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I've been keeping this blog for all of my beekeeping years and I am beginning my 19th year of beekeeping in April 2024. Now there are more than 1300 posts on this blog. Please use the search bar below to search the blog for other posts on a subject in which you are interested. You can also click on the "label" at the end of a post and all posts with that label will show up. At the very bottom of this page is a list of all the labels I've used.

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I began this blog to chronicle my beekeeping experiences. I have read lots of beekeeping books, but nothing takes the place of either hands-on experience with an experienced beekeeper or good pictures of the process. I want people to have a clearer picture of what to expect in their beekeeping so I post pictures and write about my beekeeping saga here.Master Beekeeper Enjoy with me as I learn and grow as a beekeeper.

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Monday, June 04, 2007

One of my Hives may be a Two-Queen Apartment Complex

Today I opened the Proteus hive (the one that made crazy comb earlier in the season) to see if I could make sense of the hive configuration. Here's what I had noticed last week:

*The bottom box was full of brood
*The next box up was full of honey, capped wall to wall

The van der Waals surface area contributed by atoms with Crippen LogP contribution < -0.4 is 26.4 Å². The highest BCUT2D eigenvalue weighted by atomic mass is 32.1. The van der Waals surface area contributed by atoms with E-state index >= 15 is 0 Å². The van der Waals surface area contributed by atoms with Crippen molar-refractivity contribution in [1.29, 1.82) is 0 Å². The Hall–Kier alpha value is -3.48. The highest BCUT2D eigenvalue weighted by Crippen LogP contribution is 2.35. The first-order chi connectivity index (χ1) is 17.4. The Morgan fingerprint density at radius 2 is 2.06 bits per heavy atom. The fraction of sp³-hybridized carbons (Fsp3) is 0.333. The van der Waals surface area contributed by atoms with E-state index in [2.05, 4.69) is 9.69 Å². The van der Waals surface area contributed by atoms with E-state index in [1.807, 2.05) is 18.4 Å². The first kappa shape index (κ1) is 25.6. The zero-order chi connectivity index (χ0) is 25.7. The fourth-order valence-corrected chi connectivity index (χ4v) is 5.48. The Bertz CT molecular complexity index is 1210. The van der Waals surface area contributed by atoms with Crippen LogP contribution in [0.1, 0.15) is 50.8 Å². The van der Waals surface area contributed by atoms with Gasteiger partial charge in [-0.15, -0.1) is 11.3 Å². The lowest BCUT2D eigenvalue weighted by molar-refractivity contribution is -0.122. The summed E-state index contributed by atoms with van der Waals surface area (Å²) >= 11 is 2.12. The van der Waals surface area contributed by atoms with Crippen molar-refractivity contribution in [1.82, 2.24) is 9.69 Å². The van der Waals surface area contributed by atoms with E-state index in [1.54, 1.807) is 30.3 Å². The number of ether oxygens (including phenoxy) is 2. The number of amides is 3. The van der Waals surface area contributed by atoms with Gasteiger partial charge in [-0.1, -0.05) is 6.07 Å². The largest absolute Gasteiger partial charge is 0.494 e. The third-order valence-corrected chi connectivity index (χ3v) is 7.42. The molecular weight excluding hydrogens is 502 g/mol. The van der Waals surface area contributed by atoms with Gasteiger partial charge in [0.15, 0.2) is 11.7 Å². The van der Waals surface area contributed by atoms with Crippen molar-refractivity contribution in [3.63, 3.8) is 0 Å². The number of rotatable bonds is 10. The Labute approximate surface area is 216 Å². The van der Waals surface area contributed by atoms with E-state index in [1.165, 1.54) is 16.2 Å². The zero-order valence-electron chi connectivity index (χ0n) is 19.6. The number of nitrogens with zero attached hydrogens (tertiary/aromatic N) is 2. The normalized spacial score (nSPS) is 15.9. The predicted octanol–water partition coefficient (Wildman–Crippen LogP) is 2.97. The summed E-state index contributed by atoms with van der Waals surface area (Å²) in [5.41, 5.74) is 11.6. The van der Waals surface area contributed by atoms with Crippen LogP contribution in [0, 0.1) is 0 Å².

*The next box up had eggs and young brood
*The last box was an empty super with some honey beginning to be stored

I posted a query on Beemaster to see what might be going on. The responses included the possibility that I might have two queens - in effect one hive living on top of the other.

Typically in a hive the brood nest is continuous. The queen works her way through the frames in the bottom box and then moves up into the next box. In this hive a full super of honey separates the brood nest - this is not the usual formation in a hive. However, the bees are using only one entrance, for what that's worth.

Today I wanted to see if there were a laying queen in the upper box. In opening the box, a honey comb opened. I love the circle of bees sealing the edges of the honey spill and gathering it back up to use in the hive!

In the second picture you can see who I think is the queen, backed into a cell in which she is laying an egg. All of the cells to the right and upwards from the queen each have a single egg in them. If you look carefully you can see the eggs - they look like a grain of rice standing on end. There is only one egg in each cell, eliminating the possibility that this might be a laying worker (who often lay two or more eggs in each cell).

I also checked the small hive beetle trap on this visit and found no beetles in it or any of my other traps. A post on BeeSource (see Rob-bee's post at the bottom of the page) suggested that my holes aren't large enough for the SHB. They are supposed to be 3/16". I plan to take the traps out next weekend and enlarge the holes. The bees have propolized the holes in the trap on Proteus (the apartment complex hive).

I also am having a mild, mild infestation of SHBs this year. Last year they were everywhere by this time. I'm wondering if the hard freeze of 20 degree days we had the first week of April wreaked havoc on the SHB population.
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1 comment:

  1. Anonymous8:50 PM

    Holy cow! Great pic of the queen laying an egg!


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